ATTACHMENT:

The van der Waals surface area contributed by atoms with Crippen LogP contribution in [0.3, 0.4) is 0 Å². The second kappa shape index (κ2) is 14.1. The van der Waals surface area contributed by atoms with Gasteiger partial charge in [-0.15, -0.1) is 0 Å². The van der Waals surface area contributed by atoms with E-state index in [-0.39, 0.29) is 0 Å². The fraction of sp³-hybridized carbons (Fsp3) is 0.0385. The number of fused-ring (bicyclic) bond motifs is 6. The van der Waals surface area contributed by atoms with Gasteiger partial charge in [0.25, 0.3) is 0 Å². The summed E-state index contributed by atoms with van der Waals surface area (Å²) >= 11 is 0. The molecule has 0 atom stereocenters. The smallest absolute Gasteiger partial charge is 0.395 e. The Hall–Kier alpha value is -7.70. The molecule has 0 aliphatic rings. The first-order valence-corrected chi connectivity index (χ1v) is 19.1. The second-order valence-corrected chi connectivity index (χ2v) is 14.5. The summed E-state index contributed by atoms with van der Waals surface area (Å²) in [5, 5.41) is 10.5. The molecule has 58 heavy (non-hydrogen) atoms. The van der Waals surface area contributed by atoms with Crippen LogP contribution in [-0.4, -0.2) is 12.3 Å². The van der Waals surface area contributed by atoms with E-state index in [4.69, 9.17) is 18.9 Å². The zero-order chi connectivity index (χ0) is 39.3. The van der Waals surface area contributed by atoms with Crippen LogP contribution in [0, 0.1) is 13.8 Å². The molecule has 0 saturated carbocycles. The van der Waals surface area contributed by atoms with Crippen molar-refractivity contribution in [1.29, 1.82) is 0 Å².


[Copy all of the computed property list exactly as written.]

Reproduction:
The van der Waals surface area contributed by atoms with Crippen LogP contribution in [0.3, 0.4) is 0 Å². The second kappa shape index (κ2) is 14.1. The van der Waals surface area contributed by atoms with Gasteiger partial charge in [-0.15, -0.1) is 0 Å². The van der Waals surface area contributed by atoms with E-state index in [-0.39, 0.29) is 0 Å². The fraction of sp³-hybridized carbons (Fsp3) is 0.0385. The number of fused-ring (bicyclic) bond motifs is 6. The van der Waals surface area contributed by atoms with Gasteiger partial charge in [0.25, 0.3) is 0 Å². The summed E-state index contributed by atoms with van der Waals surface area (Å²) >= 11 is 0. The molecule has 0 atom stereocenters. The smallest absolute Gasteiger partial charge is 0.395 e. The Hall–Kier alpha value is -7.70. The molecule has 0 aliphatic rings. The first-order valence-corrected chi connectivity index (χ1v) is 19.1. The second-order valence-corrected chi connectivity index (χ2v) is 14.5. The summed E-state index contributed by atoms with van der Waals surface area (Å²) in [5, 5.41) is 10.5. The molecule has 58 heavy (non-hydrogen) atoms. The van der Waals surface area contributed by atoms with Crippen LogP contribution in [-0.4, -0.2) is 12.3 Å². The van der Waals surface area contributed by atoms with E-state index in [4.69, 9.17) is 18.9 Å². The zero-order chi connectivity index (χ0) is 39.3. The van der Waals surface area contributed by atoms with Crippen LogP contribution in [0, 0.1) is 13.8 Å². The molecule has 0 saturated carbocycles. The van der Waals surface area contributed by atoms with Crippen molar-refractivity contribution in [1.29, 1.82) is 0 Å².